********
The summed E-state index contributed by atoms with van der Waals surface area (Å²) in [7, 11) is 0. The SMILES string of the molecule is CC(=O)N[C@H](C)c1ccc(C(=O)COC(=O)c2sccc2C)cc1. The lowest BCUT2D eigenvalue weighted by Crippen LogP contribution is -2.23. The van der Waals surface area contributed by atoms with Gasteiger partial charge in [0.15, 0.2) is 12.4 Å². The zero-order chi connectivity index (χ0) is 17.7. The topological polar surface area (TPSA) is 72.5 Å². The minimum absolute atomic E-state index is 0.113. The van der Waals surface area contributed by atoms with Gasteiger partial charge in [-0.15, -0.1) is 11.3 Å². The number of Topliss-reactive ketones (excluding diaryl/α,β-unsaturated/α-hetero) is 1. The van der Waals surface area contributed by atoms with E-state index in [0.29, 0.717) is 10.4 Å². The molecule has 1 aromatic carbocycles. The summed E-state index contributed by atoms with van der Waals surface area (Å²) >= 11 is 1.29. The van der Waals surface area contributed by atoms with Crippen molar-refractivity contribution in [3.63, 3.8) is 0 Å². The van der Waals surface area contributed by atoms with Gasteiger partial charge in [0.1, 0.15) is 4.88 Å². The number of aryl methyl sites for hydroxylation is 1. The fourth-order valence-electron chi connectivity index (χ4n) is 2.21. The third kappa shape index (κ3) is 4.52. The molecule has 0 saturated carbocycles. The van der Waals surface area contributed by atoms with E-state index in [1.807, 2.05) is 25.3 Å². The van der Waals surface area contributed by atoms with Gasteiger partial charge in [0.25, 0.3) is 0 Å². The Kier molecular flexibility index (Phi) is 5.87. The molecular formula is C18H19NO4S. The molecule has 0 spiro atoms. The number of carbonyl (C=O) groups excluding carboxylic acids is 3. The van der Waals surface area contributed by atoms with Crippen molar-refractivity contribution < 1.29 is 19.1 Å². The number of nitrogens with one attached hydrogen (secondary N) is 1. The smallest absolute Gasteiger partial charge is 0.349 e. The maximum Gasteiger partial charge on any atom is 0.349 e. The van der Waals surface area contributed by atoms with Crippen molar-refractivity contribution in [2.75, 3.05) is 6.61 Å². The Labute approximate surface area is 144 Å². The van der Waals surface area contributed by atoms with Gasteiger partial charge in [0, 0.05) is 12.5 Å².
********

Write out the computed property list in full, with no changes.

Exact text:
The summed E-state index contributed by atoms with van der Waals surface area (Å²) in [7, 11) is 0. The SMILES string of the molecule is CC(=O)N[C@H](C)c1ccc(C(=O)COC(=O)c2sccc2C)cc1. The lowest BCUT2D eigenvalue weighted by Crippen LogP contribution is -2.23. The van der Waals surface area contributed by atoms with Gasteiger partial charge in [0.15, 0.2) is 12.4 Å². The zero-order chi connectivity index (χ0) is 17.7. The topological polar surface area (TPSA) is 72.5 Å². The minimum absolute atomic E-state index is 0.113. The van der Waals surface area contributed by atoms with Gasteiger partial charge in [-0.15, -0.1) is 11.3 Å². The number of Topliss-reactive ketones (excluding diaryl/α,β-unsaturated/α-hetero) is 1. The van der Waals surface area contributed by atoms with E-state index in [0.29, 0.717) is 10.4 Å². The molecule has 1 aromatic carbocycles. The summed E-state index contributed by atoms with van der Waals surface area (Å²) >= 11 is 1.29. The van der Waals surface area contributed by atoms with Crippen molar-refractivity contribution in [3.63, 3.8) is 0 Å². The van der Waals surface area contributed by atoms with Gasteiger partial charge in [0.1, 0.15) is 4.88 Å². The number of aryl methyl sites for hydroxylation is 1. The fourth-order valence-electron chi connectivity index (χ4n) is 2.21. The third kappa shape index (κ3) is 4.52. The molecule has 0 saturated carbocycles. The van der Waals surface area contributed by atoms with E-state index in [1.807, 2.05) is 25.3 Å². The van der Waals surface area contributed by atoms with Gasteiger partial charge in [0.25, 0.3) is 0 Å². The Kier molecular flexibility index (Phi) is 5.87. The molecular formula is C18H19NO4S. The molecule has 0 spiro atoms. The number of carbonyl (C=O) groups excluding carboxylic acids is 3. The van der Waals surface area contributed by atoms with Crippen molar-refractivity contribution < 1.29 is 19.1 Å². The number of nitrogens with one attached hydrogen (secondary N) is 1. The smallest absolute Gasteiger partial charge is 0.349 e. The maximum Gasteiger partial charge on any atom is 0.349 e. The van der Waals surface area contributed by atoms with Crippen molar-refractivity contribution in [2.75, 3.05) is 6.61 Å². The Labute approximate surface area is 144 Å². The van der Waals surface area contributed by atoms with Gasteiger partial charge in [0, 0.05) is 12.5 Å².